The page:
has been demonstrated in scores of studies (Kohn, 1993), makes sense given that
"motivation" is not a single characteristic that an individual possesses to a
greater or lesser degree. Rather, intrinsic motivation (an interest in the task
for its own sake) is qualitatively different from extrinsic motivation (in which
completion of the task is seen chiefly as a prerequisite for obtaining something
else) (Deci & Ryan, 1985). Therefore, the question educators need to ask is
not how motivated their students are, but how their students are motivated.
In one representative study, young children were introduced to an unfamiliar
beverage called kefir. Some were just asked to drink it; others were praised
lavishly for doing so; a third group was promised treats if they drank enough.
Those children who received either verbal or tangible rewards consumed more of
the beverage than other children, as one might predict. But a week later these
children found it significantly less appealing than they did before, whereas
children who were offered no rewards liked it just as much as, if not more than,
they had earlier (Birch et al., 1984). If we substitute reading or doing math or
acting generously for drinking kefir, we begin to glimpse the destructive power
of rewards. The data suggest that the more we want children to WANT to do
something, the more counterproductive it will be to reward them for doing it.
Deci and Ryan (1985) describe the use of rewards as "control through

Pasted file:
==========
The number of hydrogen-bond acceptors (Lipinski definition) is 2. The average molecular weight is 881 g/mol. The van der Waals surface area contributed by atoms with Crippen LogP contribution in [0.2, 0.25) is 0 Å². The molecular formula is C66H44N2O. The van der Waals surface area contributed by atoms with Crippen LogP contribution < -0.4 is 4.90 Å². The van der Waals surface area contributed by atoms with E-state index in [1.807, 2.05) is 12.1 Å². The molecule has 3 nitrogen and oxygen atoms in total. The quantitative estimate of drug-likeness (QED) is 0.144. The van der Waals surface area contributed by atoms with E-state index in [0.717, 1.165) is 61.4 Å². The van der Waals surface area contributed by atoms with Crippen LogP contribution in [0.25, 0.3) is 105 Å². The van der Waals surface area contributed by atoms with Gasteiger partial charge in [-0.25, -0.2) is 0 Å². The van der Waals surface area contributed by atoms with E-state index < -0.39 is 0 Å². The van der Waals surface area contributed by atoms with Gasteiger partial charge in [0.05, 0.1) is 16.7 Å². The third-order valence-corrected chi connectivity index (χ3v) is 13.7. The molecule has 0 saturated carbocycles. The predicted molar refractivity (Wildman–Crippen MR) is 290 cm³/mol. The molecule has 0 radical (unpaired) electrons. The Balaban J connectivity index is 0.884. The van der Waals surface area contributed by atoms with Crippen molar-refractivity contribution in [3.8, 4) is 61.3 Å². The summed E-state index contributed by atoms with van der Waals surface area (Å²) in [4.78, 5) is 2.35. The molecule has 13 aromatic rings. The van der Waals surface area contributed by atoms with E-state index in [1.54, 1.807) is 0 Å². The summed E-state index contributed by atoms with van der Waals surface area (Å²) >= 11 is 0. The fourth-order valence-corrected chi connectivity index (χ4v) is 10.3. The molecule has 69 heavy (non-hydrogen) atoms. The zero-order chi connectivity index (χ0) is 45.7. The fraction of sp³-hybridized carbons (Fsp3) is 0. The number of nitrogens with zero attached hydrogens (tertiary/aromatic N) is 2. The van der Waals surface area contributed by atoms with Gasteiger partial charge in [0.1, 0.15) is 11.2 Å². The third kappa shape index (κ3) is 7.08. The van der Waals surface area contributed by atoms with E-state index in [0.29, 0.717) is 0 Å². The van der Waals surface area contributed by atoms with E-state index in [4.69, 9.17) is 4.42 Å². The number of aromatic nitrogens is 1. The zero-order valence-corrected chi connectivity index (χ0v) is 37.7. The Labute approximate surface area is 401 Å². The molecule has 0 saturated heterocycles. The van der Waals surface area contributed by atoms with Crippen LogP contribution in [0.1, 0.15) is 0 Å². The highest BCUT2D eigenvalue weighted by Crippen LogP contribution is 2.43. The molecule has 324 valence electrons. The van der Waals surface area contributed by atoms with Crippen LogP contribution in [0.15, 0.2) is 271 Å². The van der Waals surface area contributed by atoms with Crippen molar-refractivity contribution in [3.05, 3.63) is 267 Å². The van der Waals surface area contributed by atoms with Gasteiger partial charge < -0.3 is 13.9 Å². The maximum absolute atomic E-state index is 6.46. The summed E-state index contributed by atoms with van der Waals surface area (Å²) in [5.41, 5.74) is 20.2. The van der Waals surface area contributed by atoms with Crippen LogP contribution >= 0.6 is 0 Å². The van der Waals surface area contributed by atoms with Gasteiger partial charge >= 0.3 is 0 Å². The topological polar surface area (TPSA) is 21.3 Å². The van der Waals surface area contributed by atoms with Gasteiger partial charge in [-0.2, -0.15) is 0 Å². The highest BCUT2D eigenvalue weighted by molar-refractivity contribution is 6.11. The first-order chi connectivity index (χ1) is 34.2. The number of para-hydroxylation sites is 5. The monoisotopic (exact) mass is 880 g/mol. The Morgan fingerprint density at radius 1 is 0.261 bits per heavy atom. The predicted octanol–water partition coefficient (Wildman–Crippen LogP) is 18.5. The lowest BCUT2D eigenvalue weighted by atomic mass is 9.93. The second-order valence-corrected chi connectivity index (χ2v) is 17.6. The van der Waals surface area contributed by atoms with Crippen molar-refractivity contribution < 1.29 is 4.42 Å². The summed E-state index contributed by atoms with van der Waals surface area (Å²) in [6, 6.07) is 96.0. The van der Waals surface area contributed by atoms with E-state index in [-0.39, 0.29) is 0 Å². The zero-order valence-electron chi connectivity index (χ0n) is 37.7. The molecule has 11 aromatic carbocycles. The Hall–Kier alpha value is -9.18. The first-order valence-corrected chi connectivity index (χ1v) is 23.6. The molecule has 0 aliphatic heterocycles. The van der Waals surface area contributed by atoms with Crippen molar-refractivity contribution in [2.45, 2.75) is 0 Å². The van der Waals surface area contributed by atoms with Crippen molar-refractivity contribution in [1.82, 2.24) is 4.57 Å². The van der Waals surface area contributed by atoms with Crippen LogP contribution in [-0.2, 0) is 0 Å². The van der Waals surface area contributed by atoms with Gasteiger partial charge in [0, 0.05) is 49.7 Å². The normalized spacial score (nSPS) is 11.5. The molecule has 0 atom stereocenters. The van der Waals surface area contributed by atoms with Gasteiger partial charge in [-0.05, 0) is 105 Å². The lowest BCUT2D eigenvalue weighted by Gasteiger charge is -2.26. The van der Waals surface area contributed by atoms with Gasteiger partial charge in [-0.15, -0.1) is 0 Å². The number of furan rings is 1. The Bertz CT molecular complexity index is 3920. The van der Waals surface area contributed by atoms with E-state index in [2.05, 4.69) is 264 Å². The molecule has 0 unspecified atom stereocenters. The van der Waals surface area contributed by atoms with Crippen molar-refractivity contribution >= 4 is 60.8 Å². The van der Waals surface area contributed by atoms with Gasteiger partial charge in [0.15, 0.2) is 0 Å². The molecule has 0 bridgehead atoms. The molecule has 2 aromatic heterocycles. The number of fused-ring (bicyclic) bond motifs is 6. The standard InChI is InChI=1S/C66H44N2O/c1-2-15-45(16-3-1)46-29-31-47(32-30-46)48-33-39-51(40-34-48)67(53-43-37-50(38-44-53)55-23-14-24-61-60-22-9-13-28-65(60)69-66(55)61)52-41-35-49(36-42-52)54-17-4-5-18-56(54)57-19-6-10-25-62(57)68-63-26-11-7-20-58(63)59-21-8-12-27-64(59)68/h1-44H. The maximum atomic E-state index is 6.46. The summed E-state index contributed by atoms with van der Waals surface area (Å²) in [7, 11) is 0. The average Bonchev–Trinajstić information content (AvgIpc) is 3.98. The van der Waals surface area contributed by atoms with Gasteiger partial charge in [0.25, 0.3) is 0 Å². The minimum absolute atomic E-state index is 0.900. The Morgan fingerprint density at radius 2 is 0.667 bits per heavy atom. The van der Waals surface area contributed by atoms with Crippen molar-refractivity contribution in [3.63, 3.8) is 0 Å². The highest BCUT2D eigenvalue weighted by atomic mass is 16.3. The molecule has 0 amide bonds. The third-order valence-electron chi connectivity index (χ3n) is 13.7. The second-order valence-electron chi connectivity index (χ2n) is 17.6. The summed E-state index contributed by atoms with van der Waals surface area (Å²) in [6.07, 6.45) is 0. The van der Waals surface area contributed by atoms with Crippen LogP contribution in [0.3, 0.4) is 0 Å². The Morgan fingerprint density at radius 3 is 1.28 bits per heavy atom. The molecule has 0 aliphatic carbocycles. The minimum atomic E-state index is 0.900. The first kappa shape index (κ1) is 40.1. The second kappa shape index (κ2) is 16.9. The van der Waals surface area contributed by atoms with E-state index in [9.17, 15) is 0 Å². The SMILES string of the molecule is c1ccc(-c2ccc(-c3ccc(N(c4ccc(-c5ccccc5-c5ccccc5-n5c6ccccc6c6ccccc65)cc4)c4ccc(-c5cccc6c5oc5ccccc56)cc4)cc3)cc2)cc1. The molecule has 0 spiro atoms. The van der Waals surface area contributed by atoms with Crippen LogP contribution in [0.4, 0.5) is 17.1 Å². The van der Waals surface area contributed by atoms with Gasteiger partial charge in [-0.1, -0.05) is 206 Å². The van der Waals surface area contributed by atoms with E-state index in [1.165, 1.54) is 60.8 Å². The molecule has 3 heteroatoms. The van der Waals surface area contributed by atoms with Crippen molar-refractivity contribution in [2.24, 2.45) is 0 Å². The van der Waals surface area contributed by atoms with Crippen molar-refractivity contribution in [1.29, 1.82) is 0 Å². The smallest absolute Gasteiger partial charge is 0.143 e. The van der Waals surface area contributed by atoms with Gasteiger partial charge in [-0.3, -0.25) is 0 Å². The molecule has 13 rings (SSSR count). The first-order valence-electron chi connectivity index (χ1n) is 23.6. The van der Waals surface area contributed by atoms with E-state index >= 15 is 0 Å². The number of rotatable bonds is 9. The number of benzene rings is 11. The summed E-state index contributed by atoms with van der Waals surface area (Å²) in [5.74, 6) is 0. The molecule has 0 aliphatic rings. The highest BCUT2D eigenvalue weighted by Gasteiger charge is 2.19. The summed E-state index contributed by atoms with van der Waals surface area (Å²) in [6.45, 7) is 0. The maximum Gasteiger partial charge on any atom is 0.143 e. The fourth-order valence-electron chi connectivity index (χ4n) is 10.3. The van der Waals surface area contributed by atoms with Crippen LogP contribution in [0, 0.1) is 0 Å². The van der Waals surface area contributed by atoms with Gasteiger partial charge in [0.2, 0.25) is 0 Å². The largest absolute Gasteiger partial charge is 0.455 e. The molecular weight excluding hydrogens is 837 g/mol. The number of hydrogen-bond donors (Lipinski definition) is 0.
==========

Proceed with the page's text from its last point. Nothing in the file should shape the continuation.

seduction." Control, whether by threats or bribes, amounts to doing things TO
children rather than working WITH them. This ultimately frays relationships,
both among students (leading to reduced interest in working with peers) and
between students and adults (insofar as asking for help may reduce the
probability of receiving a reward).
Moreover, students who are encouraged to think about grades, stickers, or
other "goodies" become less inclined to explore ideas, think creatively, and
take chances. At least ten studies have shown that people offered a reward
generally choose the easiest possible task (Kohn, 1993). In the absence of
rewards, by contrast, children are inclined to pick tasks that are just beyond
their current level of ability.
PRACTICAL IMPLICATIONS OF THE FAILURE OF REWARDS
implications of this analysis and these data are troubling. If the question is "Do rewards motivate students?", the answer is, "Absolutely: they motivate
students to get rewards." Unfortunately, that sort of motivation often comes at
the expense of interest in, and excellence at, whatever they are doing. What is
required, then, is nothing short of a transformation of our schools.
First, classroom management programs that rely on rewards and consequences
ought to be avoided by any educator who wants students to take responsibility
for their own (and others') behavior--and by any educator who places
internalization of positive values ahead of mindless obedience. The alternative
to bribes and threats is to work toward creating a caring community whose
members solve problems collaboratively and decide together how they want their
classroom to be (DeVries & Zan, 1994; Solomon et al., 1992).
Second, grades in particular have been found to have a detrimental effect on
creative thinking, long-term retention, interest in learning, and preference for
challenging tasks (Butler & Nisan, 1986; Grolnick & Ryan, 1987). These
detrimental effects are not the result of too many bad grades, too many good
grades, or the wrong formula for calculating grades. Rather, they result from
the practice of grading itself, and the extrinsic orientation it promotes.
Parental use of rewards or consequences to induce children to do well in school